hdrprep - Align sequences of exposure-bracketed digital photographs and fix EXIF header.
[-h|--help] [-v|--verbose] [-a|--align] [-r|--redo] [-e|--exif] [-d|--directory dir] [-k|--keep] [-m|--mc percent] [-q|--quality qual] images
Most HDR software currently available is not capable of automatically registering the frames of a hand-held image sequence and assumes instead that a heavy-duty tripod is used. Software that is capable of auto-alignment might fail if the exposures encountered are too extreme, i.e. some frame are too much over- or under-exposed.
Another potential problem with HDR generation is that the software can not always retrieve the exposure information from the images' EXIF header, as is required for response curve calibration. This is usually caused by incorrect implementation of the EXIF standard and the use of proprietary tags.
hdrprep was written to resolve those problems. The process involves three steps:
- Run ALE to compute the transformation necessary to register the frames;
- Run ImageMagick to shift and crop the frames using the ALE results;
- Optionally fix the EXIF header.
The Anti-Lamenessing Engine, ALE, was designed to combine images of the same scene and similar exposure in order to increase colour fidelity, reduce aliasing and artifacts, and generally increase the quality of the image. It features sophisticated alignment algorithms which may also be used to prepare exposure-bracketed sequences for HDR generation.
While ALE can not itself save the aligned images, this is done with ImageMagick commands.
Optionally, the Perl module Image::ExifTool is used to fix corrupted EXIF tags.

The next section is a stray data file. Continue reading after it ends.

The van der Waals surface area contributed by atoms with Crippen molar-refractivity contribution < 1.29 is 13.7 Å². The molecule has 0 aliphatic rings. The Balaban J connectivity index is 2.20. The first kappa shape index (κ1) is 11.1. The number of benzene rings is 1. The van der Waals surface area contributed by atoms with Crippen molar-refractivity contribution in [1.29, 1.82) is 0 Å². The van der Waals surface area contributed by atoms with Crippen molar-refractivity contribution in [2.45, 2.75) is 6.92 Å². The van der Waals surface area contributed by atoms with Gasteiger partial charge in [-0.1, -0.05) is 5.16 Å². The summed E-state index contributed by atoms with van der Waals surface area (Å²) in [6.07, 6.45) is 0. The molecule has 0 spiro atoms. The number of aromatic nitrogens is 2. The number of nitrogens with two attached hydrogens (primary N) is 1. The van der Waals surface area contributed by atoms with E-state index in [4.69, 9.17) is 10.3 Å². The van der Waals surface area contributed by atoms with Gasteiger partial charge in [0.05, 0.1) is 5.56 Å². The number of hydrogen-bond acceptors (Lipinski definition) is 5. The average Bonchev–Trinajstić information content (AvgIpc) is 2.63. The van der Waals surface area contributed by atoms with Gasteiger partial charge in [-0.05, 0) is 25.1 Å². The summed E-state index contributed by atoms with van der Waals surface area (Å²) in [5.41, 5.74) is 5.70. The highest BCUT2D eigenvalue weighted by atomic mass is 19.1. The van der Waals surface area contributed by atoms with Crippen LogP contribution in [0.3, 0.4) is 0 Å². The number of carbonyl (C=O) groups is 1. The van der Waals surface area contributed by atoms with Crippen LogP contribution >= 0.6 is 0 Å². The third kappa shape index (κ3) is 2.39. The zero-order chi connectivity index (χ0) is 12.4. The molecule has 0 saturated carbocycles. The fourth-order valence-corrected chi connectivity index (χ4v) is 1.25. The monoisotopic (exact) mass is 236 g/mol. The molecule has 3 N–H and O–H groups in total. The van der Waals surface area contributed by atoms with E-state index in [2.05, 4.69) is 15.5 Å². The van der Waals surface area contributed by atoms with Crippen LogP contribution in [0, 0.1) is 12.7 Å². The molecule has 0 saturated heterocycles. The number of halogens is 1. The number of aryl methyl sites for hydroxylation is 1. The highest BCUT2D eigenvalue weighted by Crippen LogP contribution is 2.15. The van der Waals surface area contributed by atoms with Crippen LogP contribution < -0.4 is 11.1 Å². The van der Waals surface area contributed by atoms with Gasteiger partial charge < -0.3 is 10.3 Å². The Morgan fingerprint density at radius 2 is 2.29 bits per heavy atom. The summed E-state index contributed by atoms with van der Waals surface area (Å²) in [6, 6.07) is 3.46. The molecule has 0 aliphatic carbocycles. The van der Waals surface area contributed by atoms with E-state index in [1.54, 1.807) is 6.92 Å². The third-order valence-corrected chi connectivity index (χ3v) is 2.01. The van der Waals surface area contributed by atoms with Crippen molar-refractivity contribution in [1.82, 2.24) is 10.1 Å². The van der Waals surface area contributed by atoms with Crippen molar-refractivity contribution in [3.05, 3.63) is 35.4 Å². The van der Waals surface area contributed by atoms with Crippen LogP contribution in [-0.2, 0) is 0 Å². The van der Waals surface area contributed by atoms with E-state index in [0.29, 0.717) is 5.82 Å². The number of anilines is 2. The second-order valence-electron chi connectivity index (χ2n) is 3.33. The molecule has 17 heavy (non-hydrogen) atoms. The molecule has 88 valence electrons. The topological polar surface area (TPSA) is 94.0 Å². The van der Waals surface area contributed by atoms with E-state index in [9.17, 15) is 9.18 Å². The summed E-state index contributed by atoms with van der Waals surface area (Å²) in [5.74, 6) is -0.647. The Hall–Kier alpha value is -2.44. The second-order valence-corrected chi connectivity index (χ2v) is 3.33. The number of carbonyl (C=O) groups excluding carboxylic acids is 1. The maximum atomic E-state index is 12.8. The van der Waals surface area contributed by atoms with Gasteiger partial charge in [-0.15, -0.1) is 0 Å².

The principal options are -a, -r and -e, of which at least one must be given on the command line. While -a and -r are mutually exclusive, both may be run in combination with -e, which may also be run separately.
Run ALE to compute the required transformations, then call ImageMagick to shift, crop and re-save the images. Currently, the only supported transformation is translation in x and y direction. This corresponds to steps 1 and 2.
Do not run ALE, only call ImageMagick. This requires a previous run with -a to the same directory. See -d option below. Corresponds to step 2.
Fix EXIF headers with ExifTool. May be run in combination with -a and -r or by itself. Either way, it only operates on copies and never on the originals of your images. Step 3 from Description.
- -d|--directory dir
Save results to directory dir. Defaults to ./aligned if not qualified.
- -k|--keep dir
Don't remove intermediate images created by ALE.
- -q|--quality qual
Save newly created images with quality setting qual. The default is set to 80.
- -m|--mc percent
Sample percent of pixels for image alignment. Default is 10%.
Display help and usage information and exit.
- Print additional output.
EXAMPLESTo register files dscn602?.jpg. The resulting JPEG images will be saved in directory ./test1 with a quality setting of 90. The directory is created if it doesn't exist.
hdrprep --quality 90 --dir test1 --align dscn602?.jpg
- Same as above, but results are saved with a lower quality. The transformation files are re-used, so ALE not run. This requires a previous run with -a using the same directory.
hdrprep -q 60 -d test1 --redo dscn602?.jpg
- Same as above, but this time also fix the EXIF headers and sample more pixels for alignment.
hdrprep -q 60 -d test1 --redo --exif --mc 20 dscn602?.jpg
- Only fix the EXIF headers. If ./test2 doesn't exist or doesn't contain files with names identical to those provided on the command line, it will be created and the files copied into it.
hdrprep -d test2 --exif dscn60[3|4]?.jpg
AUTHORAxel Jacobs. Send feedback to <axel at jaloxa dot eu>.
- Anti-Lamenessing Engine (ALE)